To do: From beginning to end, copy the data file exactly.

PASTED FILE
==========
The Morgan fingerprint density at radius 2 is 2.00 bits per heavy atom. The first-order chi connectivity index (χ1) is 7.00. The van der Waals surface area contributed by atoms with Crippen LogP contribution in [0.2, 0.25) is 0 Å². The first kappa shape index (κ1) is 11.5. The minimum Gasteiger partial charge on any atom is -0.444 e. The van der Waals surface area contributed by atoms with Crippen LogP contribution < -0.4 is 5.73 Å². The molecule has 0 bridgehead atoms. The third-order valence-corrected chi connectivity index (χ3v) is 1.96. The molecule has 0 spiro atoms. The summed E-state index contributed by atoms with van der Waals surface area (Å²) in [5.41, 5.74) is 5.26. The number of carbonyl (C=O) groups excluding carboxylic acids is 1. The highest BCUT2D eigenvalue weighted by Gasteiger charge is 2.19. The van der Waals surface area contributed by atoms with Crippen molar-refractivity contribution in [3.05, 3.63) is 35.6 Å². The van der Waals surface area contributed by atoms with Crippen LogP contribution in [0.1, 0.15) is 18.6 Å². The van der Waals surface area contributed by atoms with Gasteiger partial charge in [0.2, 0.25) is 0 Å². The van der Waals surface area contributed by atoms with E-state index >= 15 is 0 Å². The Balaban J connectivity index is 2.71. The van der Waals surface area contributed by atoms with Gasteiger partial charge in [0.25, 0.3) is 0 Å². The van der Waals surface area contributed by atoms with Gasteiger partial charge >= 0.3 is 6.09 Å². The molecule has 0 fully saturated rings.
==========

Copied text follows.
The Morgan fingerprint density at radius 2 is 2.00 bits per heavy atom. The first-order chi connectivity index (χ1) is 7.00. The van der Waals surface area contributed by atoms with Crippen LogP contribution in [0.2, 0.25) is 0 Å². The first kappa shape index (κ1) is 11.5. The minimum Gasteiger partial charge on any atom is -0.444 e. The van der Waals surface area contributed by atoms with Crippen LogP contribution < -0.4 is 5.73 Å². The molecule has 0 bridgehead atoms. The third-order valence-corrected chi connectivity index (χ3v) is 1.96. The molecule has 0 spiro atoms. The summed E-state index contributed by atoms with van der Waals surface area (Å²) in [5.41, 5.74) is 5.26. The number of carbonyl (C=O) groups excluding carboxylic acids is 1. The highest BCUT2D eigenvalue weighted by Gasteiger charge is 2.19. The van der Waals surface area contributed by atoms with Crippen molar-refractivity contribution in [3.05, 3.63) is 35.6 Å². The van der Waals surface area contributed by atoms with Crippen LogP contribution in [0.1, 0.15) is 18.6 Å². The van der Waals surface area contributed by atoms with Gasteiger partial charge in [0.2, 0.25) is 0 Å². The van der Waals surface area contributed by atoms with E-state index >= 15 is 0 Å². The Balaban J connectivity index is 2.71. The van der Waals surface area contributed by atoms with Gasteiger partial charge in [0.25, 0.3) is 0 Å². The van der Waals surface area contributed by atoms with Gasteiger partial charge >= 0.3 is 6.09 Å². The molecule has 0 fully saturated rings.